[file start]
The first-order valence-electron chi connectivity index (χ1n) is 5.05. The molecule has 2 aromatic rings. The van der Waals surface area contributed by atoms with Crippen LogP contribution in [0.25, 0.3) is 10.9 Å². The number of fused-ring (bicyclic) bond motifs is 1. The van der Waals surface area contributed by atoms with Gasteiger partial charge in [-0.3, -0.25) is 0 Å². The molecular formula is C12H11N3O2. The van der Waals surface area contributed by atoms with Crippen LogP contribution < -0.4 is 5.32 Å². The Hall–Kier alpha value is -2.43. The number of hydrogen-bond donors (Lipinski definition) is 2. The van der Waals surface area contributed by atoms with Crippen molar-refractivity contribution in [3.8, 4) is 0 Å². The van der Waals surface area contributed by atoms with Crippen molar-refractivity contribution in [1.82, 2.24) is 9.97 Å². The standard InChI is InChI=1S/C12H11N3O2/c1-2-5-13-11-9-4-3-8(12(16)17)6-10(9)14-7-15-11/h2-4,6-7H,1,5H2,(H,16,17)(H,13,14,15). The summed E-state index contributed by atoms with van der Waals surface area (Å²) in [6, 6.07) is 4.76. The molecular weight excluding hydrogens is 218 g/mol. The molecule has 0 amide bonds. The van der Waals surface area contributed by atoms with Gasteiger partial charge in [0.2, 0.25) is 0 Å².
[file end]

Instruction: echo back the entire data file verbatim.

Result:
The first-order valence-electron chi connectivity index (χ1n) is 5.05. The molecule has 2 aromatic rings. The van der Waals surface area contributed by atoms with Crippen LogP contribution in [0.25, 0.3) is 10.9 Å². The number of fused-ring (bicyclic) bond motifs is 1. The van der Waals surface area contributed by atoms with Gasteiger partial charge in [-0.3, -0.25) is 0 Å². The molecular formula is C12H11N3O2. The van der Waals surface area contributed by atoms with Crippen LogP contribution < -0.4 is 5.32 Å². The Hall–Kier alpha value is -2.43. The number of hydrogen-bond donors (Lipinski definition) is 2. The van der Waals surface area contributed by atoms with Crippen molar-refractivity contribution in [3.8, 4) is 0 Å². The van der Waals surface area contributed by atoms with Crippen molar-refractivity contribution in [1.82, 2.24) is 9.97 Å². The standard InChI is InChI=1S/C12H11N3O2/c1-2-5-13-11-9-4-3-8(12(16)17)6-10(9)14-7-15-11/h2-4,6-7H,1,5H2,(H,16,17)(H,13,14,15). The summed E-state index contributed by atoms with van der Waals surface area (Å²) in [6, 6.07) is 4.76. The molecular weight excluding hydrogens is 218 g/mol. The molecule has 0 amide bonds. The van der Waals surface area contributed by atoms with Gasteiger partial charge in [0.2, 0.25) is 0 Å².